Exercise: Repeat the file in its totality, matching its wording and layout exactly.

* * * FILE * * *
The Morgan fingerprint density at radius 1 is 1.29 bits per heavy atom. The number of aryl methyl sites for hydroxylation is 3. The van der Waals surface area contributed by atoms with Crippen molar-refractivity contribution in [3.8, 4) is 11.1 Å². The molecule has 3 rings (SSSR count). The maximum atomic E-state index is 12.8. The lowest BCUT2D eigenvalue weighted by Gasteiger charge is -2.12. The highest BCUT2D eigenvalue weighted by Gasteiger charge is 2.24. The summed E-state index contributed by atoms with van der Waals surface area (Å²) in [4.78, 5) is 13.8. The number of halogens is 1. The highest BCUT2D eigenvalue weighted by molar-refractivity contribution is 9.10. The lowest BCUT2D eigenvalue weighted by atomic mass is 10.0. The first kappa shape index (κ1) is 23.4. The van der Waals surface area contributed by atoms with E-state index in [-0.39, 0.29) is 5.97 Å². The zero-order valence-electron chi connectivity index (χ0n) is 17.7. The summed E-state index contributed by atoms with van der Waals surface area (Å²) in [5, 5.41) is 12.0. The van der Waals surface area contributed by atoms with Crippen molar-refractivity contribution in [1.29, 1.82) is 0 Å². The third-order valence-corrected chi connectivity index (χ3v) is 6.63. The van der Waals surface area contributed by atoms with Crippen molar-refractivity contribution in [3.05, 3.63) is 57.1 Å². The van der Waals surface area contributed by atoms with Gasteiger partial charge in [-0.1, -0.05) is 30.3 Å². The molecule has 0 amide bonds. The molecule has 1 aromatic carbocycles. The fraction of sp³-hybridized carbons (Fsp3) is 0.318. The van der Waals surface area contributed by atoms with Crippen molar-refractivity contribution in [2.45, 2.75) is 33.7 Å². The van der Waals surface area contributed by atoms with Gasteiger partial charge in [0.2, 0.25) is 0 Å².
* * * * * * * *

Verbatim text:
The Morgan fingerprint density at radius 1 is 1.29 bits per heavy atom. The number of aryl methyl sites for hydroxylation is 3. The van der Waals surface area contributed by atoms with Crippen molar-refractivity contribution in [3.8, 4) is 11.1 Å². The molecule has 3 rings (SSSR count). The maximum atomic E-state index is 12.8. The lowest BCUT2D eigenvalue weighted by Gasteiger charge is -2.12. The highest BCUT2D eigenvalue weighted by Gasteiger charge is 2.24. The summed E-state index contributed by atoms with van der Waals surface area (Å²) in [4.78, 5) is 13.8. The number of halogens is 1. The highest BCUT2D eigenvalue weighted by molar-refractivity contribution is 9.10. The lowest BCUT2D eigenvalue weighted by atomic mass is 10.0. The first kappa shape index (κ1) is 23.4. The van der Waals surface area contributed by atoms with E-state index in [-0.39, 0.29) is 5.97 Å². The zero-order valence-electron chi connectivity index (χ0n) is 17.7. The summed E-state index contributed by atoms with van der Waals surface area (Å²) in [5, 5.41) is 12.0. The van der Waals surface area contributed by atoms with Crippen molar-refractivity contribution in [1.29, 1.82) is 0 Å². The third-order valence-corrected chi connectivity index (χ3v) is 6.63. The van der Waals surface area contributed by atoms with Crippen molar-refractivity contribution in [3.05, 3.63) is 57.1 Å². The van der Waals surface area contributed by atoms with Gasteiger partial charge in [-0.1, -0.05) is 30.3 Å². The molecule has 0 amide bonds. The molecule has 1 aromatic carbocycles. The fraction of sp³-hybridized carbons (Fsp3) is 0.318. The van der Waals surface area contributed by atoms with Crippen molar-refractivity contribution in [2.45, 2.75) is 33.7 Å². The van der Waals surface area contributed by atoms with Gasteiger partial charge in [0.2, 0.25) is 0 Å².